- SEAN MORRISON
- Thursday 16 March 2017 08:44 GMT
Cyclists risk being knocked off their bikes once every fortnight due to confusion over who gets the right of way at road junctions, research shows.
The average cyclist has 25 near-misses at junctions annually, sparking calls for the Highway Code to be re-examined.
The call for change follows three people being killed while riding a bicycle in London in just one week in February.
Chris Boardman, former racing cyclist and Olympic gold medallist, will today deliver a petition signed by 2,700 people in support of this to the Department for Transport.
Some 14 conflicting rules on left and right turns have undermined safety at road junctions, British Cycling has said.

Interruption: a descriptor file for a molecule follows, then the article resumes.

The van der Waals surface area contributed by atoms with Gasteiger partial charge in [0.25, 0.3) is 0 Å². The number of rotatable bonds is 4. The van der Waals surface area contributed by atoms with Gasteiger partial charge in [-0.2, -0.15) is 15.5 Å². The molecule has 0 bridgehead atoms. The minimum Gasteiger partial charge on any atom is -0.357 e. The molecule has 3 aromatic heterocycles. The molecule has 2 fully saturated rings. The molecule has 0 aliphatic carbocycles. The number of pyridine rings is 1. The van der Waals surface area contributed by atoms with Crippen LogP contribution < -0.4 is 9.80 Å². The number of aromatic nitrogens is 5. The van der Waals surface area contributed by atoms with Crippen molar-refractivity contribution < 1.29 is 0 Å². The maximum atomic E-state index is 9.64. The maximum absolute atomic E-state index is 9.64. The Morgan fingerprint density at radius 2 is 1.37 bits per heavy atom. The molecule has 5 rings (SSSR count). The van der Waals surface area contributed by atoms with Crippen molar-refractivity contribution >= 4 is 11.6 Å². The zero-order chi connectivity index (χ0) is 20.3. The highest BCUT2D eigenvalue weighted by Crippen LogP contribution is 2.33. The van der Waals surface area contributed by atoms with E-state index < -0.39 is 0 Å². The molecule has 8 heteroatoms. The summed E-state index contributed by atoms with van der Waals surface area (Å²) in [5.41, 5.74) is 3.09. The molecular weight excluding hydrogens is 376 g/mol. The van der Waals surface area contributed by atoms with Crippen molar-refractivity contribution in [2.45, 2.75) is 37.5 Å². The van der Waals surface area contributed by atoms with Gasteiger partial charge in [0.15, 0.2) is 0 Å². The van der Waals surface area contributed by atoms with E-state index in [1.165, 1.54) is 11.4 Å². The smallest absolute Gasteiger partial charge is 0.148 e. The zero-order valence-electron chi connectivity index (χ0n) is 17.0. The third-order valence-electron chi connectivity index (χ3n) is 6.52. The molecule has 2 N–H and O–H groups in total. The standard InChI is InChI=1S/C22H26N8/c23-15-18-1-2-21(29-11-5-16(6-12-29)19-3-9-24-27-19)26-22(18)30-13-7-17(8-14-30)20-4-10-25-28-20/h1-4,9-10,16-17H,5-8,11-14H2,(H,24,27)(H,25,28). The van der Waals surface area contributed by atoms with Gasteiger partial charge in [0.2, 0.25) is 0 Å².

One universal rule in which any road user should get right of way when travelling straight ahead should be implemented, the governing body added.
Mr Boardman, British Cycling’s policy advisor, said: “This wouldn’t cost the government money and could be implemented very easily with political will.
“The cost of doing nothing is far greater. As Westminster’s Near Miss project has shown, incidents at junctions are putting people off cycling for good.”
A DfT spokesman said: “Britain has some of the safest roads in the world. We are determined to keep all road users safe, including cyclists and pedestrians.
“We would need to be convinced that any safety and accessibility concerns around such a fundamental change as British Cycling are proposing could be addressed.”